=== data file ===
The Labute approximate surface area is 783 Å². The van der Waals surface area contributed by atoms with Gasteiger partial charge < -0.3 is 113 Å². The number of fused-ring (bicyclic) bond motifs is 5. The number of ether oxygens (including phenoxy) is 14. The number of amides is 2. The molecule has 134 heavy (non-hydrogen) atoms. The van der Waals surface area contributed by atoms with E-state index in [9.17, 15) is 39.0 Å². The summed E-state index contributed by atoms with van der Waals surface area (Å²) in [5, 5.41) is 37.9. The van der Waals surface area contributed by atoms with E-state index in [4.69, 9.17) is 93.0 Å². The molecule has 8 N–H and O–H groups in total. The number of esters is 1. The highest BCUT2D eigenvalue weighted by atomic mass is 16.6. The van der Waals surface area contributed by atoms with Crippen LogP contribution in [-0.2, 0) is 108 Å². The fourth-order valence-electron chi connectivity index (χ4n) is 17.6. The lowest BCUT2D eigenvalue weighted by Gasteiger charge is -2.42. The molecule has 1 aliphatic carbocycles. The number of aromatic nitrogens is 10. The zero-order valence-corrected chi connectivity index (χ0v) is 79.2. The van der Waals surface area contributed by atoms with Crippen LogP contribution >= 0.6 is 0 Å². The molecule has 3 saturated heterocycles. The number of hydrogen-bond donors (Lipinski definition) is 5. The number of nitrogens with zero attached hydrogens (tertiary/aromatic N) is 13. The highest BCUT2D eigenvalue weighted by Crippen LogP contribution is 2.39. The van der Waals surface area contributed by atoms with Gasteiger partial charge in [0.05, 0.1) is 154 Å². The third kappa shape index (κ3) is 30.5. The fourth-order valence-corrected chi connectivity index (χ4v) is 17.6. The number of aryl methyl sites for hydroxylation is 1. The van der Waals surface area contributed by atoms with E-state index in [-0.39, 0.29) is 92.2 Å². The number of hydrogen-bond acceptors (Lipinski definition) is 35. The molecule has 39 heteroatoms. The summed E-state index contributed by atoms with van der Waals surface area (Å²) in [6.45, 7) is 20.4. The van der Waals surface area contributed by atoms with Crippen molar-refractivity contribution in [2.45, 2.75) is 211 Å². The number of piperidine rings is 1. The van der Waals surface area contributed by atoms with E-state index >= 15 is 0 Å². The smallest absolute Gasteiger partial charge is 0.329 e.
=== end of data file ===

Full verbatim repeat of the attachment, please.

The Labute approximate surface area is 783 Å². The van der Waals surface area contributed by atoms with Gasteiger partial charge < -0.3 is 113 Å². The number of fused-ring (bicyclic) bond motifs is 5. The number of ether oxygens (including phenoxy) is 14. The number of amides is 2. The molecule has 134 heavy (non-hydrogen) atoms. The van der Waals surface area contributed by atoms with E-state index in [9.17, 15) is 39.0 Å². The summed E-state index contributed by atoms with van der Waals surface area (Å²) in [5, 5.41) is 37.9. The van der Waals surface area contributed by atoms with E-state index in [4.69, 9.17) is 93.0 Å². The molecule has 8 N–H and O–H groups in total. The number of esters is 1. The highest BCUT2D eigenvalue weighted by atomic mass is 16.6. The van der Waals surface area contributed by atoms with Crippen LogP contribution in [-0.2, 0) is 108 Å². The fourth-order valence-electron chi connectivity index (χ4n) is 17.6. The lowest BCUT2D eigenvalue weighted by Gasteiger charge is -2.42. The molecule has 1 aliphatic carbocycles. The number of aromatic nitrogens is 10. The zero-order valence-corrected chi connectivity index (χ0v) is 79.2. The van der Waals surface area contributed by atoms with Crippen LogP contribution >= 0.6 is 0 Å². The molecule has 3 saturated heterocycles. The number of hydrogen-bond donors (Lipinski definition) is 5. The number of nitrogens with zero attached hydrogens (tertiary/aromatic N) is 13. The highest BCUT2D eigenvalue weighted by Crippen LogP contribution is 2.39. The van der Waals surface area contributed by atoms with Gasteiger partial charge in [0.05, 0.1) is 154 Å². The third kappa shape index (κ3) is 30.5. The fourth-order valence-corrected chi connectivity index (χ4v) is 17.6. The number of aryl methyl sites for hydroxylation is 1. The van der Waals surface area contributed by atoms with E-state index in [-0.39, 0.29) is 92.2 Å². The number of hydrogen-bond acceptors (Lipinski definition) is 35. The molecule has 39 heteroatoms. The summed E-state index contributed by atoms with van der Waals surface area (Å²) in [6.45, 7) is 20.4. The van der Waals surface area contributed by atoms with Crippen molar-refractivity contribution in [2.45, 2.75) is 211 Å². The number of piperidine rings is 1. The van der Waals surface area contributed by atoms with E-state index >= 15 is 0 Å². The smallest absolute Gasteiger partial charge is 0.329 e.